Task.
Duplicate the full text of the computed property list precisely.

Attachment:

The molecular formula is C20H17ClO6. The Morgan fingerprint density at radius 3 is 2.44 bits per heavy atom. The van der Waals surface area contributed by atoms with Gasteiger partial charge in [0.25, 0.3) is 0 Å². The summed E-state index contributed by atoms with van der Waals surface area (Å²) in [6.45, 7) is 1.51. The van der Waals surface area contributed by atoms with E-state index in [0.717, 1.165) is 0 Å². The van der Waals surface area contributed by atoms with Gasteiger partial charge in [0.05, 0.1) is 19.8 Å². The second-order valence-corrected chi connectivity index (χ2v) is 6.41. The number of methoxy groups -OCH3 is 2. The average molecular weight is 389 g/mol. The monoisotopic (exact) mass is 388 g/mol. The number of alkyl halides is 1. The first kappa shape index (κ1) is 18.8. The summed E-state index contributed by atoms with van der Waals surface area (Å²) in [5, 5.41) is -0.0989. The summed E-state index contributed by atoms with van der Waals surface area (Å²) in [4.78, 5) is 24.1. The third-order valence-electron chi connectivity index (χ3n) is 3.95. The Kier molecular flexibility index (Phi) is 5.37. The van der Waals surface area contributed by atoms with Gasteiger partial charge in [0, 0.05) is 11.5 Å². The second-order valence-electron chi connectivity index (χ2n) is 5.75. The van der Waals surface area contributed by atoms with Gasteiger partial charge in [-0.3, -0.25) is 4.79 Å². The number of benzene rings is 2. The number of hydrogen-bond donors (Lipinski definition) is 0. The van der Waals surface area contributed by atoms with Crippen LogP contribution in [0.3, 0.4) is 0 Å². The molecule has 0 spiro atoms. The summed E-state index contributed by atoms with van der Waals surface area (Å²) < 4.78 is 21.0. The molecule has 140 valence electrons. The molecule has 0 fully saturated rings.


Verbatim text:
The molecular formula is C20H17ClO6. The Morgan fingerprint density at radius 3 is 2.44 bits per heavy atom. The van der Waals surface area contributed by atoms with Gasteiger partial charge in [0.25, 0.3) is 0 Å². The summed E-state index contributed by atoms with van der Waals surface area (Å²) in [6.45, 7) is 1.51. The van der Waals surface area contributed by atoms with E-state index in [0.717, 1.165) is 0 Å². The van der Waals surface area contributed by atoms with Gasteiger partial charge in [0.05, 0.1) is 19.8 Å². The second-order valence-corrected chi connectivity index (χ2v) is 6.41. The number of methoxy groups -OCH3 is 2. The average molecular weight is 389 g/mol. The monoisotopic (exact) mass is 388 g/mol. The number of alkyl halides is 1. The first kappa shape index (κ1) is 18.8. The summed E-state index contributed by atoms with van der Waals surface area (Å²) in [5, 5.41) is -0.0989. The summed E-state index contributed by atoms with van der Waals surface area (Å²) in [4.78, 5) is 24.1. The third-order valence-electron chi connectivity index (χ3n) is 3.95. The Kier molecular flexibility index (Phi) is 5.37. The van der Waals surface area contributed by atoms with Gasteiger partial charge in [0, 0.05) is 11.5 Å². The second-order valence-electron chi connectivity index (χ2n) is 5.75. The van der Waals surface area contributed by atoms with Gasteiger partial charge in [-0.3, -0.25) is 4.79 Å². The number of benzene rings is 2. The number of hydrogen-bond donors (Lipinski definition) is 0. The van der Waals surface area contributed by atoms with Crippen LogP contribution in [0.3, 0.4) is 0 Å². The molecule has 0 spiro atoms. The summed E-state index contributed by atoms with van der Waals surface area (Å²) < 4.78 is 21.0. The molecule has 140 valence electrons. The molecule has 0 fully saturated rings.